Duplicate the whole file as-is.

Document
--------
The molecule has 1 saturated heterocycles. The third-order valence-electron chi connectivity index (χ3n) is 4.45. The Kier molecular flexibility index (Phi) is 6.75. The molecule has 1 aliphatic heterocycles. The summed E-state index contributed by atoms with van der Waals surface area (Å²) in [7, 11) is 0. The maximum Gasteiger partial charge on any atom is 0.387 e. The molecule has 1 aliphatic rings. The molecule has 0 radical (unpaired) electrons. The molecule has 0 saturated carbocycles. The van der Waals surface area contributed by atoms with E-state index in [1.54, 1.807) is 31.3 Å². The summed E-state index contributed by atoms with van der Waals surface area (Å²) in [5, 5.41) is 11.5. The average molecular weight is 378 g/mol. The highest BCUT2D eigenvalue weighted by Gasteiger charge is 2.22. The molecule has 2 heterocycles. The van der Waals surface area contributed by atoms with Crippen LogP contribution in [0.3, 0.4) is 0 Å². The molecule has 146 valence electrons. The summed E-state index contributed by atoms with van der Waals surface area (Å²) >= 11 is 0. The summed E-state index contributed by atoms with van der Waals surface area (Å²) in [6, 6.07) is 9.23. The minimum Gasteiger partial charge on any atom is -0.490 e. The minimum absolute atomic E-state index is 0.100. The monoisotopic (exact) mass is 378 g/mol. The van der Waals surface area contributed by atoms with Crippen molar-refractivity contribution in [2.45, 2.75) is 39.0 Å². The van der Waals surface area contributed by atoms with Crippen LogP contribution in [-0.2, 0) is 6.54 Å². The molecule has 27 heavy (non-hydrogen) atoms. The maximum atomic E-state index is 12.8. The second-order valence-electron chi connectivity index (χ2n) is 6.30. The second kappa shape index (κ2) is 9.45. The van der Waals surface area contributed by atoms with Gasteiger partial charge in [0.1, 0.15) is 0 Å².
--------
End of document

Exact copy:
The molecule has 1 saturated heterocycles. The third-order valence-electron chi connectivity index (χ3n) is 4.45. The Kier molecular flexibility index (Phi) is 6.75. The molecule has 1 aliphatic heterocycles. The summed E-state index contributed by atoms with van der Waals surface area (Å²) in [7, 11) is 0. The maximum Gasteiger partial charge on any atom is 0.387 e. The molecule has 1 aliphatic rings. The molecule has 0 radical (unpaired) electrons. The molecule has 0 saturated carbocycles. The van der Waals surface area contributed by atoms with E-state index in [1.54, 1.807) is 31.3 Å². The summed E-state index contributed by atoms with van der Waals surface area (Å²) in [5, 5.41) is 11.5. The average molecular weight is 378 g/mol. The highest BCUT2D eigenvalue weighted by Gasteiger charge is 2.22. The molecule has 2 heterocycles. The van der Waals surface area contributed by atoms with Crippen LogP contribution in [0.3, 0.4) is 0 Å². The molecule has 146 valence electrons. The summed E-state index contributed by atoms with van der Waals surface area (Å²) >= 11 is 0. The summed E-state index contributed by atoms with van der Waals surface area (Å²) in [6, 6.07) is 9.23. The minimum Gasteiger partial charge on any atom is -0.490 e. The minimum absolute atomic E-state index is 0.100. The monoisotopic (exact) mass is 378 g/mol. The van der Waals surface area contributed by atoms with Crippen molar-refractivity contribution in [2.45, 2.75) is 39.0 Å². The van der Waals surface area contributed by atoms with Crippen LogP contribution in [-0.2, 0) is 6.54 Å². The molecule has 27 heavy (non-hydrogen) atoms. The maximum atomic E-state index is 12.8. The second-order valence-electron chi connectivity index (χ2n) is 6.30. The second kappa shape index (κ2) is 9.45. The van der Waals surface area contributed by atoms with Gasteiger partial charge in [0.1, 0.15) is 0 Å².